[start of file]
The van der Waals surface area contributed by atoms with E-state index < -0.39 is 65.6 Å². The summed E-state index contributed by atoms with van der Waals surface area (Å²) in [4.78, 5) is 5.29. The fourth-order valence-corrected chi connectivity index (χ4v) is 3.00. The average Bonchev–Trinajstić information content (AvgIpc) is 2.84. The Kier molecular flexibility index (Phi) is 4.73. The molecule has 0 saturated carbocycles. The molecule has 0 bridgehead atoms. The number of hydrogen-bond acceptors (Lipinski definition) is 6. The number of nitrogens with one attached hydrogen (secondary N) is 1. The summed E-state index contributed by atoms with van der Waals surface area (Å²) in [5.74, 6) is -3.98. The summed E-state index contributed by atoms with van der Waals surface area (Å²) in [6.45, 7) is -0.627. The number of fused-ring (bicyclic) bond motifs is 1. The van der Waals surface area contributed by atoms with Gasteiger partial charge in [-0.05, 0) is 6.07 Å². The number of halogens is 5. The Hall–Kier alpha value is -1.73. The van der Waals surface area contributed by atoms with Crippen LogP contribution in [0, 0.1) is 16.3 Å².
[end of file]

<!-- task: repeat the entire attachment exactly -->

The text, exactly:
The van der Waals surface area contributed by atoms with E-state index < -0.39 is 65.6 Å². The summed E-state index contributed by atoms with van der Waals surface area (Å²) in [4.78, 5) is 5.29. The fourth-order valence-corrected chi connectivity index (χ4v) is 3.00. The average Bonchev–Trinajstić information content (AvgIpc) is 2.84. The Kier molecular flexibility index (Phi) is 4.73. The molecule has 0 saturated carbocycles. The molecule has 0 bridgehead atoms. The number of hydrogen-bond acceptors (Lipinski definition) is 6. The number of nitrogens with one attached hydrogen (secondary N) is 1. The summed E-state index contributed by atoms with van der Waals surface area (Å²) in [5.74, 6) is -3.98. The summed E-state index contributed by atoms with van der Waals surface area (Å²) in [6.45, 7) is -0.627. The number of fused-ring (bicyclic) bond motifs is 1. The van der Waals surface area contributed by atoms with Gasteiger partial charge in [-0.05, 0) is 6.07 Å². The number of halogens is 5. The Hall–Kier alpha value is -1.73. The van der Waals surface area contributed by atoms with Crippen LogP contribution in [0, 0.1) is 16.3 Å².